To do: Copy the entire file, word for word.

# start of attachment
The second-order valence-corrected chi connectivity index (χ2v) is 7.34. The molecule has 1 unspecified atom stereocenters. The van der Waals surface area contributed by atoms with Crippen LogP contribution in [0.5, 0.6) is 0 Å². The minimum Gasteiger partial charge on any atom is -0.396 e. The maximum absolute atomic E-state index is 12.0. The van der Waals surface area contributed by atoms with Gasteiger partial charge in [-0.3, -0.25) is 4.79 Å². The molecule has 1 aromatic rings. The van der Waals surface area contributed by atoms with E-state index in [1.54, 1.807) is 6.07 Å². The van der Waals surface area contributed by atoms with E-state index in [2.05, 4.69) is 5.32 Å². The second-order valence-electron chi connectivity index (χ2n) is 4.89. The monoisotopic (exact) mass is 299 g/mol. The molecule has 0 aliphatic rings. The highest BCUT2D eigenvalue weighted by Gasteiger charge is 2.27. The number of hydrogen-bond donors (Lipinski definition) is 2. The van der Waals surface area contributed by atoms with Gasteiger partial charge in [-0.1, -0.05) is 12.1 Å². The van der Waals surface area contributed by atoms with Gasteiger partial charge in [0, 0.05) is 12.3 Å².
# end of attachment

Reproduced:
The second-order valence-corrected chi connectivity index (χ2v) is 7.34. The molecule has 1 unspecified atom stereocenters. The van der Waals surface area contributed by atoms with Crippen LogP contribution in [0.5, 0.6) is 0 Å². The minimum Gasteiger partial charge on any atom is -0.396 e. The maximum absolute atomic E-state index is 12.0. The van der Waals surface area contributed by atoms with Gasteiger partial charge in [-0.3, -0.25) is 4.79 Å². The molecule has 1 aromatic rings. The van der Waals surface area contributed by atoms with E-state index in [1.54, 1.807) is 6.07 Å². The van der Waals surface area contributed by atoms with E-state index in [2.05, 4.69) is 5.32 Å². The second-order valence-electron chi connectivity index (χ2n) is 4.89. The monoisotopic (exact) mass is 299 g/mol. The molecule has 0 aliphatic rings. The highest BCUT2D eigenvalue weighted by Gasteiger charge is 2.27. The number of hydrogen-bond donors (Lipinski definition) is 2. The van der Waals surface area contributed by atoms with Gasteiger partial charge in [-0.1, -0.05) is 12.1 Å². The van der Waals surface area contributed by atoms with Gasteiger partial charge in [0, 0.05) is 12.3 Å².